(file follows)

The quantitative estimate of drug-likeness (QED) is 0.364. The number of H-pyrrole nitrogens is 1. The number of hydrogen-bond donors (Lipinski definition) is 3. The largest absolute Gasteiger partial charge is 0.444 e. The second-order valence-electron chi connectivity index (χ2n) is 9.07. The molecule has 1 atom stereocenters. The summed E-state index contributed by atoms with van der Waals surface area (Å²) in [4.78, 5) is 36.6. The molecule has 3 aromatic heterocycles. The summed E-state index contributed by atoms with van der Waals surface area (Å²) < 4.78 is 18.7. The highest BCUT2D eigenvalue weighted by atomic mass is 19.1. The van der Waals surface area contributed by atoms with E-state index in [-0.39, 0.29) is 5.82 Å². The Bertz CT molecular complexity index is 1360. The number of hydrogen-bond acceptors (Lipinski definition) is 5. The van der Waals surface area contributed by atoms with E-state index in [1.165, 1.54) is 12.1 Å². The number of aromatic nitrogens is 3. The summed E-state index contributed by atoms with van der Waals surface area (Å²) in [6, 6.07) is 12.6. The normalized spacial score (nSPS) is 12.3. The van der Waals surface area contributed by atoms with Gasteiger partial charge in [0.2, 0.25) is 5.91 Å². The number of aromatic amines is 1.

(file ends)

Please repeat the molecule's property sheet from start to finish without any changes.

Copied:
The quantitative estimate of drug-likeness (QED) is 0.364. The number of H-pyrrole nitrogens is 1. The number of hydrogen-bond donors (Lipinski definition) is 3. The largest absolute Gasteiger partial charge is 0.444 e. The second-order valence-electron chi connectivity index (χ2n) is 9.07. The molecule has 1 atom stereocenters. The summed E-state index contributed by atoms with van der Waals surface area (Å²) in [4.78, 5) is 36.6. The molecule has 3 aromatic heterocycles. The summed E-state index contributed by atoms with van der Waals surface area (Å²) < 4.78 is 18.7. The highest BCUT2D eigenvalue weighted by atomic mass is 19.1. The van der Waals surface area contributed by atoms with E-state index in [-0.39, 0.29) is 5.82 Å². The Bertz CT molecular complexity index is 1360. The number of hydrogen-bond acceptors (Lipinski definition) is 5. The van der Waals surface area contributed by atoms with E-state index in [1.165, 1.54) is 12.1 Å². The number of aromatic nitrogens is 3. The summed E-state index contributed by atoms with van der Waals surface area (Å²) in [6, 6.07) is 12.6. The normalized spacial score (nSPS) is 12.3. The van der Waals surface area contributed by atoms with Gasteiger partial charge in [0.2, 0.25) is 5.91 Å². The number of aromatic amines is 1.